If you’re detail oriented, strong at mathematics and feel comfortable working with computers, becoming an accounting clerk could be an ideal career choice. A starter position at many firms, the pay is good, and advancement opportunities abound in several corporate departments: since accounting clerks often specialize in one phase of the accounting process, clerks have titles that reflect their specialties, such as billing clerks, payroll clerks, purchasing agents, accounts payable clerks, and accounts receivable clerks.
You need to distinguish between accounting clerks and bookkeepers. They are two separate but similar occupations, although often they are thought to be the same. For example, an accounting clerk may be asked to perform important clerical duties, such as recording transactions in billing, purchasing, payroll, accounts payable or accounts receivable, while a bookkeeper does a more broad-based reconciling of all those transactions. Skill in a particular company silo, or department, can lead to fast-track advancement.
Average salaries for accounting clerks range between $25,000 and $46,000, according to PayScale.com. Those salary numbers are not etched in stone. Indeed.com reports a $56,773 travel accounting clerk, which is 41% above the national average. Not surprisingly: The location of the job is the biggest factor affecting pay, followed by experience level and the particular employer’s pay structure.
Accounting clerk jobs were projected to decline of 8% from 2014-2024 for all bookkeeping, accounting and auditing clerks. The BLS combines all those occupations on its review page. Many of the clerk jobs available “should be due to existing accounting clerks advancing to other positions or retiring,” PayScale.com says. In May 2015, accounting, auditing and bookkeeping clerks earned a median salary of $37,250 per year, according to the BLS. Due to the exacting nature of the work, accounting clerks can logically advance to higher paying jobs like account manager. The median salary for that position is $61,000 a hefty salary bump. Other possible paths can lead to a regular staff accountant, which again offers an increase in compensation.
The BLS notes that accounting clerks have the following traits:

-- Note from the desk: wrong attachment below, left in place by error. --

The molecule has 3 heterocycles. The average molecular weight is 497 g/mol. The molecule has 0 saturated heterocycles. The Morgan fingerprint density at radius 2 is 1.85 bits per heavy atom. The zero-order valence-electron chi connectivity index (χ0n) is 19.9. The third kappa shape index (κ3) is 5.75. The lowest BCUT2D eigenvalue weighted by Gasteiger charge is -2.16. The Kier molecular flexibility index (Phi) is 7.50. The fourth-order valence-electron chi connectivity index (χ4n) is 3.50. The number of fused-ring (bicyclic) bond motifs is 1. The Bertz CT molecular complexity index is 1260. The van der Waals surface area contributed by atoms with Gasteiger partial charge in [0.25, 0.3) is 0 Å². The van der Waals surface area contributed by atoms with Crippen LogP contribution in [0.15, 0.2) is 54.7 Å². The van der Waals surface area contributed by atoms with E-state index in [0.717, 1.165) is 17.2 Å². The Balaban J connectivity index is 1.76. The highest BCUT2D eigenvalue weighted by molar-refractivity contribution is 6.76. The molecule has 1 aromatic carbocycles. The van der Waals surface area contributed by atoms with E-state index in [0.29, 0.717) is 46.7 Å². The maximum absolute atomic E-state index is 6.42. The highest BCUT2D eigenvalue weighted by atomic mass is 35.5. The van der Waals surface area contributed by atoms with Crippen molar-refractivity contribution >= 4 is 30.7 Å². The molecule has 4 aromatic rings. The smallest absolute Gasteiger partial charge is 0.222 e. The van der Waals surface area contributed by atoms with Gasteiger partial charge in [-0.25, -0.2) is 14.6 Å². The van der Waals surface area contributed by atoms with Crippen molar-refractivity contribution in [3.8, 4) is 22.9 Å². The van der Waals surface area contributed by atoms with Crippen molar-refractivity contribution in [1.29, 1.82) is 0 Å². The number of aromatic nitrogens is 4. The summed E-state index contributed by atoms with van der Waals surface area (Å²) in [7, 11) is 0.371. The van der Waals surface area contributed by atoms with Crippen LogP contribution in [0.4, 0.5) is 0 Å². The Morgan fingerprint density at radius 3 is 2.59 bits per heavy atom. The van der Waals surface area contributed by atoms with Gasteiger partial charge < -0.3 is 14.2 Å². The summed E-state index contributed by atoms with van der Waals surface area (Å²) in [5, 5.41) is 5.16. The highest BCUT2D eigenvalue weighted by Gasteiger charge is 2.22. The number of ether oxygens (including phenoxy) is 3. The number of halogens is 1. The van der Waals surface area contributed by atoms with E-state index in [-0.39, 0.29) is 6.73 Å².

- Attention to detail and a mind for organization.
- High ethical standards and professionalism, since they are often responsible for the banking and bookkeeping of a business.
- Familiarity with computer technology and knowledge of a variety of software programs related to the field. For example, competency in MS applications, including Word, Excel, and Outlook are tools of the trade.
- Good communication skills, since clerks work with and for more senior staff.
What an accounting clerk does largely depends on the company that hires her or him, and the department in which the clerk is assigned. But in general, a clerk’s chief responsibility is to assist others. Specific tasks will vary from department to department. According to monster.com, an accounting clerk’s job description might include some of these tasks:
- Reconciles bank statements by comparing statements with general ledger. Maintains accounting records.
- Maintains accounting databases by entering data into the computer; processing backups. If working with hard copies, files documents.
- Verifies financial reports by running performance analysis software programs.
- Determines value of depreciable assets by running depreciation software programs.
- Protects organization’s value by keeping information confidential.
- Updates job knowledge by participating in educational opportunities.
Necessary education and experience
Educational requirements for an accounting clerk position depends on the responsibilities of the specific position and department. You won’t necessarily need a post-secondary degree, associate or bachelor’s, to be hired, but having at least a high school diploma will likely be a requirement. Certainly, no matter where an accountant clerk is placed in an organization, you’ll need to have a basic understanding of documents such as receipts, sales slips, bank statements, and financial statements. At some companies, you’ll learn through on-the-job training. You can learn more through some excellent degree programs that can help you get a leg up on the competition for a job. Meanwhile, having college coursework in accounting or a related business field on your resume can help you stand out among job applicants.
For an overall perspective of the accounting field, and your educational path to success in the occupation, check out our other Accounting FAQ pages here.
Reading up on the profession can help clerks gain an advantage in the job market without necessarily seeking a higher educational degree:
Learn about the value of an accounting clerk associates (some say experience plus having an associates is the most efficient path to a good job), by going here.
For some personal perspectives about the field you are about to enter, try reading blogs by insiders and experts. The best blogs about accounting and related fields can be found here.